Not sure what to call this update. There's nothing much of substance in it and yet I feel the need to mark my presence in the world.
The lovely weather has definitely morphed into summer. This is marvellous and has made me much happier. Unfortunately, the very high temperatures give me another excuse to shirk on work in the garden, it's just too hot out there for most of the day.
The replacement beans and sweet corn are just beginning to sprout. I did put up a couple of bean wigwams on some land Paul cleared while he was here and hope soon to be able to plant out the Painted Lady runners and a mishmash of climbing French beans, Carter's Polish which impressed me last year and some Cosse Violette which are part of my ongoing search for the lost purple bean of my youth. I'll probably start another half dozen climbing beans to extend the season and there are some bush beans, Royal Red, nearly ready for a row of their own.
I've also got a batch of Striped Bunch half runners but I have to clear the land for them in the back garden where they are isolated from other beans and also from the depredations of deer. To plant out with them I have the Dutch Cappuciner peas that came from the Heritage Seed Library this year and survived mouse attack in the greenhouse. One lonely Moschata pumpkin makes the set for the patch which is sharing with the soft fruit until a new fruit garden can be made for it.
I'm disappointed that the other pumpkins, Whangapararoa Crown and some Sweet Dumpling are yet to germinate. I don't think the seed is too old but they do seem very slow and if they're not up in a couple of days the worst will have happened.
The fluffy girl cat managed to choke on something yesterday evening and has hurt her throat. Her meow, always a bit reedy, has gone altogether and she has had some wheezy breathing over night. I've been worried enough to consider taking her to the vet although I could see no obstructions but she had some breakfast and seems happy enough so I'm hanging on to see if the irritation passes by itself.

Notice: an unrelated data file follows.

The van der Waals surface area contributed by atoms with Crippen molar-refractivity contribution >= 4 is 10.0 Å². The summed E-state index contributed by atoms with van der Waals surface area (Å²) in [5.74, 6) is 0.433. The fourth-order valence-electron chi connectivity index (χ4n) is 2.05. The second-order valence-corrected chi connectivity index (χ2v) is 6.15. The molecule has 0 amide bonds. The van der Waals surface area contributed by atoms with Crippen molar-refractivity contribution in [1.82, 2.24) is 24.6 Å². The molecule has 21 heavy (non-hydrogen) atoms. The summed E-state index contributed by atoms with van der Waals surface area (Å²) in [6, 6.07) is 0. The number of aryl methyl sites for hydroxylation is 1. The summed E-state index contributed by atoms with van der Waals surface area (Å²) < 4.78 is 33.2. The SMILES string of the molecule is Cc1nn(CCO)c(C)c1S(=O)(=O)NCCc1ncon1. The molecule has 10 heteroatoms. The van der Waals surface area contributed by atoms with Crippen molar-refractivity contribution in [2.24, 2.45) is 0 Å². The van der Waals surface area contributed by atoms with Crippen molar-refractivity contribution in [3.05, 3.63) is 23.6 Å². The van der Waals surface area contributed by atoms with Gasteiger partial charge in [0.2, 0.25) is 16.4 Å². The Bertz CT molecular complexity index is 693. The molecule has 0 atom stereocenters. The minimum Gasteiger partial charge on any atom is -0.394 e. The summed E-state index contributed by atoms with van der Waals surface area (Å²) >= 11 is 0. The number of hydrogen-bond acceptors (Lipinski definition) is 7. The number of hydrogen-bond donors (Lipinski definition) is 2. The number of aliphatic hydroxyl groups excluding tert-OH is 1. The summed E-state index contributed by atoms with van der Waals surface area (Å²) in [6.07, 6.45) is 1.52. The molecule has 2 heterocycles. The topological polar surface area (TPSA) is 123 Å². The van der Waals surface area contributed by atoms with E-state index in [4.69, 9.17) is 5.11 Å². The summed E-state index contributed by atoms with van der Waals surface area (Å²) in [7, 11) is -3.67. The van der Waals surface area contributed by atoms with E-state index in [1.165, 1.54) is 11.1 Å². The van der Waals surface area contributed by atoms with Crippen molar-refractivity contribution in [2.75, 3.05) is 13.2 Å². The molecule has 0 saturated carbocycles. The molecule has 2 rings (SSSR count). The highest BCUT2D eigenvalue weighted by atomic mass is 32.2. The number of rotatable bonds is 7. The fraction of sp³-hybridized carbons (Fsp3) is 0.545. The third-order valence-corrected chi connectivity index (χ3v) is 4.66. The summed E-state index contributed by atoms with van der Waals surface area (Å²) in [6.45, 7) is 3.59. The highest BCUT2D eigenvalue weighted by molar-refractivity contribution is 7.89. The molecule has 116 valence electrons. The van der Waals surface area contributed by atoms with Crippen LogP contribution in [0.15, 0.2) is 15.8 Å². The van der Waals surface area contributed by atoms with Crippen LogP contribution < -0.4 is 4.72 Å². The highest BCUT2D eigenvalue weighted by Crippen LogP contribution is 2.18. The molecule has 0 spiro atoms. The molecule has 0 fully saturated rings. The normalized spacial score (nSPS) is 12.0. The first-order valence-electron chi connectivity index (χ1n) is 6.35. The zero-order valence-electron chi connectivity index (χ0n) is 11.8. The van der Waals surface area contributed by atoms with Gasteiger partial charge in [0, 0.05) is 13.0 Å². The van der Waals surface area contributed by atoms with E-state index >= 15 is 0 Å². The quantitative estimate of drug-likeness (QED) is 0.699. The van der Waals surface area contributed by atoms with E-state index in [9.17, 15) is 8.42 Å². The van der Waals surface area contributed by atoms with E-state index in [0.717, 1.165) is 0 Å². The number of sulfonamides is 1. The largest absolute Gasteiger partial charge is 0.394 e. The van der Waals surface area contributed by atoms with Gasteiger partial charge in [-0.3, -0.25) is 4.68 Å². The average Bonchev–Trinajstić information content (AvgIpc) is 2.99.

Crow is looking skinny and rather seedy too but that probably comes from lying in the long grass waiting for mice to pass by. He is still the best hunter of the three and the most demanding of my time waking me at all hours of the night for no particular reason I can see.
Big fat Rook on the other hand never seems to trouble himself over much. As long as he gets a good cuddle when he wants it, and he'll jump right up and take it, he manages life with dignity and gravitas.
Just for the record, our only pair of swallows have successfully raised their first brood of the year. The strongest baby came out for a flight a few days ago and for the last couple of days there have been four young swallows practising their flight and enjoying the sunshine. It's remarkable how the parents managed to find enough food for them all during the terrible weather of April and May but they did it. I hope the babies grow strong quickly and learn to look after themselves in a wicked world.